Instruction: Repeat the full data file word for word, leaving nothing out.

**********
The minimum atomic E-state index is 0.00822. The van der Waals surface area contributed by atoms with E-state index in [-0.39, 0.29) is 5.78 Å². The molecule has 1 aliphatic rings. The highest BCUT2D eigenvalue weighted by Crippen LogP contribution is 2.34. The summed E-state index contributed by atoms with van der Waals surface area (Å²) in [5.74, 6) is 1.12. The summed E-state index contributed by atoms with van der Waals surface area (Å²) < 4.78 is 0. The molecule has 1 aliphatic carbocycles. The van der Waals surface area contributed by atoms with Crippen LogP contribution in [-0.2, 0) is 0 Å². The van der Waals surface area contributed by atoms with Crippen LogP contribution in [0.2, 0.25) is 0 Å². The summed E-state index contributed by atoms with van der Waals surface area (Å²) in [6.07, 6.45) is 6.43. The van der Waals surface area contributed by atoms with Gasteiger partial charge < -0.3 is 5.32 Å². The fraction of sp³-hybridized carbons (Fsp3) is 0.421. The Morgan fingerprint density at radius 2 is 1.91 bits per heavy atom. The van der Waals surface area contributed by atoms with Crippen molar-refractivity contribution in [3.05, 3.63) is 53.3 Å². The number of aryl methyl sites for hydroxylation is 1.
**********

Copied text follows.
The minimum atomic E-state index is 0.00822. The van der Waals surface area contributed by atoms with E-state index in [-0.39, 0.29) is 5.78 Å². The molecule has 1 aliphatic rings. The highest BCUT2D eigenvalue weighted by Crippen LogP contribution is 2.34. The summed E-state index contributed by atoms with van der Waals surface area (Å²) in [5.74, 6) is 1.12. The summed E-state index contributed by atoms with van der Waals surface area (Å²) < 4.78 is 0. The molecule has 1 aliphatic carbocycles. The van der Waals surface area contributed by atoms with Crippen LogP contribution in [-0.2, 0) is 0 Å². The van der Waals surface area contributed by atoms with Crippen LogP contribution in [0.2, 0.25) is 0 Å². The summed E-state index contributed by atoms with van der Waals surface area (Å²) in [6.07, 6.45) is 6.43. The van der Waals surface area contributed by atoms with Gasteiger partial charge < -0.3 is 5.32 Å². The fraction of sp³-hybridized carbons (Fsp3) is 0.421. The Morgan fingerprint density at radius 2 is 1.91 bits per heavy atom. The van der Waals surface area contributed by atoms with Crippen molar-refractivity contribution in [3.05, 3.63) is 53.3 Å². The number of aryl methyl sites for hydroxylation is 1.